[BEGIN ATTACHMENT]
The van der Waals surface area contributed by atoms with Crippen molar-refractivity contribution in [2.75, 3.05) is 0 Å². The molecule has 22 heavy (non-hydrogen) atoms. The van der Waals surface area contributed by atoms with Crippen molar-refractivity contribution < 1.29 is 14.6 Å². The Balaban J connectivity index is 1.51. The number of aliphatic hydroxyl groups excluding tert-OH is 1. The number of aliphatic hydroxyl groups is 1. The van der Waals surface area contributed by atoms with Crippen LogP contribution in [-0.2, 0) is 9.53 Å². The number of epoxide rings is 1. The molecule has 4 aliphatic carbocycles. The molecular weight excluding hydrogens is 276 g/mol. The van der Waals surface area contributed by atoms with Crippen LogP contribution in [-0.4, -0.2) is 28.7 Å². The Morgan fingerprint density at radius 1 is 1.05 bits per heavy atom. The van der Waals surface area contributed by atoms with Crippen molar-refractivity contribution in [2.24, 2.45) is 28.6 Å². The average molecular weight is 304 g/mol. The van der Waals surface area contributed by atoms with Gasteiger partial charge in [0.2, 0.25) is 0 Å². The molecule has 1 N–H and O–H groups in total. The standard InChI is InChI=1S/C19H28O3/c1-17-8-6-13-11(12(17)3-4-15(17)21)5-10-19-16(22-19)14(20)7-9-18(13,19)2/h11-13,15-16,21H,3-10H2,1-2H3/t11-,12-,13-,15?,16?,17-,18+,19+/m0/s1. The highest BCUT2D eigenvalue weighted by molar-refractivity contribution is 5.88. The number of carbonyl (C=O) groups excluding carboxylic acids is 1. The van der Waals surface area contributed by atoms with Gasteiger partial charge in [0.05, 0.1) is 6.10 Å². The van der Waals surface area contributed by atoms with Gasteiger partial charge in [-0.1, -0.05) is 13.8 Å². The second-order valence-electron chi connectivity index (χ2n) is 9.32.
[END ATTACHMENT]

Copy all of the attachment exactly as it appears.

The van der Waals surface area contributed by atoms with Crippen molar-refractivity contribution in [2.75, 3.05) is 0 Å². The molecule has 22 heavy (non-hydrogen) atoms. The van der Waals surface area contributed by atoms with Crippen molar-refractivity contribution < 1.29 is 14.6 Å². The Balaban J connectivity index is 1.51. The number of aliphatic hydroxyl groups excluding tert-OH is 1. The number of aliphatic hydroxyl groups is 1. The van der Waals surface area contributed by atoms with Crippen LogP contribution in [-0.2, 0) is 9.53 Å². The number of epoxide rings is 1. The molecule has 4 aliphatic carbocycles. The molecular weight excluding hydrogens is 276 g/mol. The van der Waals surface area contributed by atoms with Crippen LogP contribution in [-0.4, -0.2) is 28.7 Å². The Morgan fingerprint density at radius 1 is 1.05 bits per heavy atom. The van der Waals surface area contributed by atoms with Crippen molar-refractivity contribution in [2.24, 2.45) is 28.6 Å². The average molecular weight is 304 g/mol. The van der Waals surface area contributed by atoms with Gasteiger partial charge in [0.2, 0.25) is 0 Å². The molecule has 1 N–H and O–H groups in total. The standard InChI is InChI=1S/C19H28O3/c1-17-8-6-13-11(12(17)3-4-15(17)21)5-10-19-16(22-19)14(20)7-9-18(13,19)2/h11-13,15-16,21H,3-10H2,1-2H3/t11-,12-,13-,15?,16?,17-,18+,19+/m0/s1. The highest BCUT2D eigenvalue weighted by molar-refractivity contribution is 5.88. The number of carbonyl (C=O) groups excluding carboxylic acids is 1. The van der Waals surface area contributed by atoms with Gasteiger partial charge in [0.05, 0.1) is 6.10 Å². The van der Waals surface area contributed by atoms with Gasteiger partial charge in [-0.1, -0.05) is 13.8 Å². The second-order valence-electron chi connectivity index (χ2n) is 9.32.